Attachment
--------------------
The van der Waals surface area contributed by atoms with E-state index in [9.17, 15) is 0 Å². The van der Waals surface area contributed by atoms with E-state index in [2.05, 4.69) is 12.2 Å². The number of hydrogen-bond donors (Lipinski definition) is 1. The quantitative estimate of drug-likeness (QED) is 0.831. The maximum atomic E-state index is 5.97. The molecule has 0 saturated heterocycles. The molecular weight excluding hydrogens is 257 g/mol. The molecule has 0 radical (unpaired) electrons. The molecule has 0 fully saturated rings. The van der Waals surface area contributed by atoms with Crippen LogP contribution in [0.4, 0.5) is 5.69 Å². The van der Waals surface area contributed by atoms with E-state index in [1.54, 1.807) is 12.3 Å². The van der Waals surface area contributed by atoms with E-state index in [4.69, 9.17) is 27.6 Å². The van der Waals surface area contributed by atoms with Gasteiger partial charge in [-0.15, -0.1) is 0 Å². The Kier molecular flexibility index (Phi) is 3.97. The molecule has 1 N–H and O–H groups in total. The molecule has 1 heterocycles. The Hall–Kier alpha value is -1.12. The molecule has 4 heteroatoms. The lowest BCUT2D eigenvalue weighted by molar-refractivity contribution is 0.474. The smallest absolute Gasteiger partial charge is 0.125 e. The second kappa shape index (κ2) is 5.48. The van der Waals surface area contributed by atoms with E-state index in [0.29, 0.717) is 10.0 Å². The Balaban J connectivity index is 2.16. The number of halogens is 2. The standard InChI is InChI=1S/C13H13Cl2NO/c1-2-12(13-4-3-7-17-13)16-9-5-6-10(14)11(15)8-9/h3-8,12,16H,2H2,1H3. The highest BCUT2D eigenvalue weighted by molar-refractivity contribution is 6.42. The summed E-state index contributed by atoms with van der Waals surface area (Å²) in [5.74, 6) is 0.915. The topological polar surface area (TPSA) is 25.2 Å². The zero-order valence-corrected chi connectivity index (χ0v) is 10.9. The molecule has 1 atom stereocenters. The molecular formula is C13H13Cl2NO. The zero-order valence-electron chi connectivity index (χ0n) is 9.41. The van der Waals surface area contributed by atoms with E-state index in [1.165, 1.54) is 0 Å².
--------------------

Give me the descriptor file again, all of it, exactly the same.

The van der Waals surface area contributed by atoms with E-state index in [9.17, 15) is 0 Å². The van der Waals surface area contributed by atoms with E-state index in [2.05, 4.69) is 12.2 Å². The number of hydrogen-bond donors (Lipinski definition) is 1. The quantitative estimate of drug-likeness (QED) is 0.831. The maximum atomic E-state index is 5.97. The molecule has 0 saturated heterocycles. The molecular weight excluding hydrogens is 257 g/mol. The molecule has 0 radical (unpaired) electrons. The molecule has 0 fully saturated rings. The van der Waals surface area contributed by atoms with Crippen LogP contribution in [0.4, 0.5) is 5.69 Å². The van der Waals surface area contributed by atoms with E-state index in [1.54, 1.807) is 12.3 Å². The van der Waals surface area contributed by atoms with E-state index in [4.69, 9.17) is 27.6 Å². The van der Waals surface area contributed by atoms with Gasteiger partial charge in [-0.15, -0.1) is 0 Å². The Kier molecular flexibility index (Phi) is 3.97. The molecule has 1 N–H and O–H groups in total. The molecule has 1 heterocycles. The Hall–Kier alpha value is -1.12. The molecule has 4 heteroatoms. The lowest BCUT2D eigenvalue weighted by molar-refractivity contribution is 0.474. The smallest absolute Gasteiger partial charge is 0.125 e. The second kappa shape index (κ2) is 5.48. The van der Waals surface area contributed by atoms with E-state index in [0.29, 0.717) is 10.0 Å². The Balaban J connectivity index is 2.16. The number of halogens is 2. The standard InChI is InChI=1S/C13H13Cl2NO/c1-2-12(13-4-3-7-17-13)16-9-5-6-10(14)11(15)8-9/h3-8,12,16H,2H2,1H3. The highest BCUT2D eigenvalue weighted by molar-refractivity contribution is 6.42. The summed E-state index contributed by atoms with van der Waals surface area (Å²) in [5.74, 6) is 0.915. The topological polar surface area (TPSA) is 25.2 Å². The zero-order valence-corrected chi connectivity index (χ0v) is 10.9. The molecule has 1 atom stereocenters. The molecular formula is C13H13Cl2NO. The zero-order valence-electron chi connectivity index (χ0n) is 9.41. The van der Waals surface area contributed by atoms with E-state index in [1.165, 1.54) is 0 Å².